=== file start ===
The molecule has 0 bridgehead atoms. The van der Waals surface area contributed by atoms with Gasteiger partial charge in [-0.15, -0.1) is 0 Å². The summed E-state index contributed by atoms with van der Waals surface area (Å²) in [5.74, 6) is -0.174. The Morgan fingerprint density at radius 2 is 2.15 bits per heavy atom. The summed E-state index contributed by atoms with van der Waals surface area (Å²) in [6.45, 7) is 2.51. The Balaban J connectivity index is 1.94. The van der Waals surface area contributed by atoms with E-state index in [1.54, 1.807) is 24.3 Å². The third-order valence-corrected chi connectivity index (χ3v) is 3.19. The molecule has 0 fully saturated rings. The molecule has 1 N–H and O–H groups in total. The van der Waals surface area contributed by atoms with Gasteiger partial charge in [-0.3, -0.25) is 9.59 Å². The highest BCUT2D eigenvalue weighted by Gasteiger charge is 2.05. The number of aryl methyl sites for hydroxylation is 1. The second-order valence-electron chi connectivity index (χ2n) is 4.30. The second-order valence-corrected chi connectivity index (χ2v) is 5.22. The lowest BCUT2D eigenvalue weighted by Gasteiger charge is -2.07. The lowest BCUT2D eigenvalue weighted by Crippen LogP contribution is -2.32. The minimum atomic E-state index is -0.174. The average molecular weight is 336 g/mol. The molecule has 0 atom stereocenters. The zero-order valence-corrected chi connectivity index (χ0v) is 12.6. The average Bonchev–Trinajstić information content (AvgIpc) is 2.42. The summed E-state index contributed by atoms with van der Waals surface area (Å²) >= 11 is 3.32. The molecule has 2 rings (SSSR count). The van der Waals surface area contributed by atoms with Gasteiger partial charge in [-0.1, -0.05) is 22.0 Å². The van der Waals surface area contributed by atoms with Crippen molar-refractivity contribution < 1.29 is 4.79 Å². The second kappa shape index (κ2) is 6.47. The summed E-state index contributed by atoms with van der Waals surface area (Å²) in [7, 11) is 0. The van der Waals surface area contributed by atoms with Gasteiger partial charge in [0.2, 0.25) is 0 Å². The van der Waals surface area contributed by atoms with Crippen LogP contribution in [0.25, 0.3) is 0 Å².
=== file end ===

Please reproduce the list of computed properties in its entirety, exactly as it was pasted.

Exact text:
The molecule has 0 bridgehead atoms. The van der Waals surface area contributed by atoms with Gasteiger partial charge in [-0.15, -0.1) is 0 Å². The summed E-state index contributed by atoms with van der Waals surface area (Å²) in [5.74, 6) is -0.174. The Morgan fingerprint density at radius 2 is 2.15 bits per heavy atom. The summed E-state index contributed by atoms with van der Waals surface area (Å²) in [6.45, 7) is 2.51. The Balaban J connectivity index is 1.94. The van der Waals surface area contributed by atoms with E-state index in [1.54, 1.807) is 24.3 Å². The third-order valence-corrected chi connectivity index (χ3v) is 3.19. The molecule has 0 fully saturated rings. The molecule has 1 N–H and O–H groups in total. The van der Waals surface area contributed by atoms with Gasteiger partial charge in [-0.3, -0.25) is 9.59 Å². The highest BCUT2D eigenvalue weighted by Gasteiger charge is 2.05. The number of aryl methyl sites for hydroxylation is 1. The second-order valence-electron chi connectivity index (χ2n) is 4.30. The second-order valence-corrected chi connectivity index (χ2v) is 5.22. The lowest BCUT2D eigenvalue weighted by Gasteiger charge is -2.07. The lowest BCUT2D eigenvalue weighted by Crippen LogP contribution is -2.32. The minimum atomic E-state index is -0.174. The average molecular weight is 336 g/mol. The molecule has 0 atom stereocenters. The zero-order valence-corrected chi connectivity index (χ0v) is 12.6. The average Bonchev–Trinajstić information content (AvgIpc) is 2.42. The summed E-state index contributed by atoms with van der Waals surface area (Å²) >= 11 is 3.32. The molecule has 2 rings (SSSR count). The van der Waals surface area contributed by atoms with Gasteiger partial charge in [-0.1, -0.05) is 22.0 Å². The van der Waals surface area contributed by atoms with Crippen molar-refractivity contribution < 1.29 is 4.79 Å². The second kappa shape index (κ2) is 6.47. The summed E-state index contributed by atoms with van der Waals surface area (Å²) in [7, 11) is 0. The van der Waals surface area contributed by atoms with Gasteiger partial charge in [0.2, 0.25) is 0 Å². The van der Waals surface area contributed by atoms with Crippen LogP contribution in [0.25, 0.3) is 0 Å².